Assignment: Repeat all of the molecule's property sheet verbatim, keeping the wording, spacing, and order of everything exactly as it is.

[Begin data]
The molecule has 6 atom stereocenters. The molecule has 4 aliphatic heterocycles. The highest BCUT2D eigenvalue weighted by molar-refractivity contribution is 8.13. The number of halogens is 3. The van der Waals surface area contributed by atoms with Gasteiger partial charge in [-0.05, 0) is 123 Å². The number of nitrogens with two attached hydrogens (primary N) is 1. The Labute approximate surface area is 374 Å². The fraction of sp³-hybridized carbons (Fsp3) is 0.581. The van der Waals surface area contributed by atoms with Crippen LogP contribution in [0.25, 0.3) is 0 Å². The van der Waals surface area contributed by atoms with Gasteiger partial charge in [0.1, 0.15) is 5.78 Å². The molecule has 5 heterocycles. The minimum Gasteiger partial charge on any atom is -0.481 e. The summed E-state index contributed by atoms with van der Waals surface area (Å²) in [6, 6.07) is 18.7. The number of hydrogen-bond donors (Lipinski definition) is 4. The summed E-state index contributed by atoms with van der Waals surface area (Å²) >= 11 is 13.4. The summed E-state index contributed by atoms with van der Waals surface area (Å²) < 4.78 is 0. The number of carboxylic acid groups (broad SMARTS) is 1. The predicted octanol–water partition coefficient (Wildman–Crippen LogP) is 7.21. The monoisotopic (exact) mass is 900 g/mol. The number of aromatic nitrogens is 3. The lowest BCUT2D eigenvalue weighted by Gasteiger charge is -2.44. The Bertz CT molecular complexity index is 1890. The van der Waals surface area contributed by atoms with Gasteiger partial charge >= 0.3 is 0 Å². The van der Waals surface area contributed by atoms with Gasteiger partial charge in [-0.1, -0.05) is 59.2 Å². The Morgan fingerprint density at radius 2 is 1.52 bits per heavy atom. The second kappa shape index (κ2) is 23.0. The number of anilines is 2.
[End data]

The molecule has 6 atom stereocenters. The molecule has 4 aliphatic heterocycles. The highest BCUT2D eigenvalue weighted by molar-refractivity contribution is 8.13. The number of halogens is 3. The van der Waals surface area contributed by atoms with Gasteiger partial charge in [-0.05, 0) is 123 Å². The number of nitrogens with two attached hydrogens (primary N) is 1. The Labute approximate surface area is 374 Å². The fraction of sp³-hybridized carbons (Fsp3) is 0.581. The van der Waals surface area contributed by atoms with Crippen LogP contribution in [0.25, 0.3) is 0 Å². The van der Waals surface area contributed by atoms with Gasteiger partial charge in [0.1, 0.15) is 5.78 Å². The molecule has 5 heterocycles. The minimum Gasteiger partial charge on any atom is -0.481 e. The summed E-state index contributed by atoms with van der Waals surface area (Å²) in [6, 6.07) is 18.7. The number of hydrogen-bond donors (Lipinski definition) is 4. The summed E-state index contributed by atoms with van der Waals surface area (Å²) >= 11 is 13.4. The summed E-state index contributed by atoms with van der Waals surface area (Å²) < 4.78 is 0. The number of carboxylic acid groups (broad SMARTS) is 1. The predicted octanol–water partition coefficient (Wildman–Crippen LogP) is 7.21. The monoisotopic (exact) mass is 900 g/mol. The number of aromatic nitrogens is 3. The lowest BCUT2D eigenvalue weighted by Gasteiger charge is -2.44. The Bertz CT molecular complexity index is 1890. The van der Waals surface area contributed by atoms with Gasteiger partial charge >= 0.3 is 0 Å². The van der Waals surface area contributed by atoms with Gasteiger partial charge in [-0.1, -0.05) is 59.2 Å². The Morgan fingerprint density at radius 2 is 1.52 bits per heavy atom. The second kappa shape index (κ2) is 23.0. The number of anilines is 2.